Indeed the entire Honda team was stunned by what they found when they travelled from Japan to Europe, which would be something like travelling from the Earth to Mars now.
“We flew into Amsterdam airport and drove on the E10 to Honda’s workshop in Rotterdam,” recalls Michihiko Aika, the mechanic who became one of the main architects of Honda’s 1960s successes. “It was a very beautiful highway but I felt immediately that our job was impossible. I realised the west was much further ahead, the speeds were very different, in Japan it was bumps and dirt and everyone doing 40 to 50km/h [25 to 30mph], in Holland they were moving at 100 to 120 [60 70 75]. It was a big gap.”
Takahashi had only raced on dirt roads in Japan, so his very first race on asphalt was his first Grand Prix, the 1960 West German 250cc race at Solitude, where he finished sixth on a four-cylinder RC161, two minutes behind MV Agusta’s Gary Hocking.
Born in 1940, son of a Tokyo motorcycle dealer who imported Nortons and BSAs into the country, Takahashi made his race debut when he was 19-years-old. He entered the 1959 Asama Plains race – one of Japan’s top events – and won the 350cc class aboard a BSA. Honda signed him soon after that.
“Honda was a new company, no one had heard of them, so no European riders wanted to ride for Honda,” he explains. “That’s why Honda looked for young Japanese riders with potential.
“Everyone did everything. I ground valves, washed bikes and built engines”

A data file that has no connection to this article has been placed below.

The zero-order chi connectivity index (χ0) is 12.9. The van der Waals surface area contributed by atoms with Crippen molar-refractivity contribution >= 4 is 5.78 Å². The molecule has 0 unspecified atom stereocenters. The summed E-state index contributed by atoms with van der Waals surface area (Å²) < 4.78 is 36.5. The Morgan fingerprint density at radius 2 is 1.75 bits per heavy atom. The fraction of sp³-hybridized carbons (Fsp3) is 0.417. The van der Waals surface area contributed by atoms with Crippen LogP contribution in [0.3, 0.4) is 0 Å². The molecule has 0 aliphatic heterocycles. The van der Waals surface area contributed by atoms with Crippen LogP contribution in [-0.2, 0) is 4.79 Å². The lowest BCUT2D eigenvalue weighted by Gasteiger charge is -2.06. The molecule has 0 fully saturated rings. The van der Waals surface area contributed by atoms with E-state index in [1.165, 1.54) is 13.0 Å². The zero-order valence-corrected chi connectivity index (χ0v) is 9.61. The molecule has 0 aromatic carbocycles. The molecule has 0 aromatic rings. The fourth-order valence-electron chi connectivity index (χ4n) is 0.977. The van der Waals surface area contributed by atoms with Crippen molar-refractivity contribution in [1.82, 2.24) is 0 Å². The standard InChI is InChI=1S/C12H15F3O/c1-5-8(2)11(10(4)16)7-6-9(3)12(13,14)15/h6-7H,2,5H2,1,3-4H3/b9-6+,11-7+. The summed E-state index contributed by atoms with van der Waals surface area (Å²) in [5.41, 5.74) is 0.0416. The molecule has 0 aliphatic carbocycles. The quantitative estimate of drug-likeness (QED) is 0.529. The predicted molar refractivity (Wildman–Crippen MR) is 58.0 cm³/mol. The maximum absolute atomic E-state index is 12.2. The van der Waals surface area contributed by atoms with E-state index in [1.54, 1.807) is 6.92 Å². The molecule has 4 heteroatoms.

“At that time, because I was brave and had a kind of kamikaze spirit, I thought I could win easily in Europe. At my first race at Solitude I was thinking I am Japanese, I am quicker, but then many riders passed me, round the outside. I was very shocked.
“We were destroyed by the skills of the riders and the machine technology. But Soichiro Honda told us: we have to make the best motorcycles in the world! And he never, ever gave up challenging.”
The first decade of Japanese involvement in Grand Prix racing is still considered to be one of the sport’s Golden Ages.
The racing was an almighty clash between the two greatest types of internal combustion engine: the four-stroke and two-stroke. Soichiro Honda hated smoky, dirty two-strokes, so his engineers built four-strokes that revved twice as high as the two-strokes, which produce a power pulse every revolution, instead of every other revolution. The 250 six, 125 five and 50 twin all revved way past 20,000rpm, an incredible number now, let alone in the 1960s.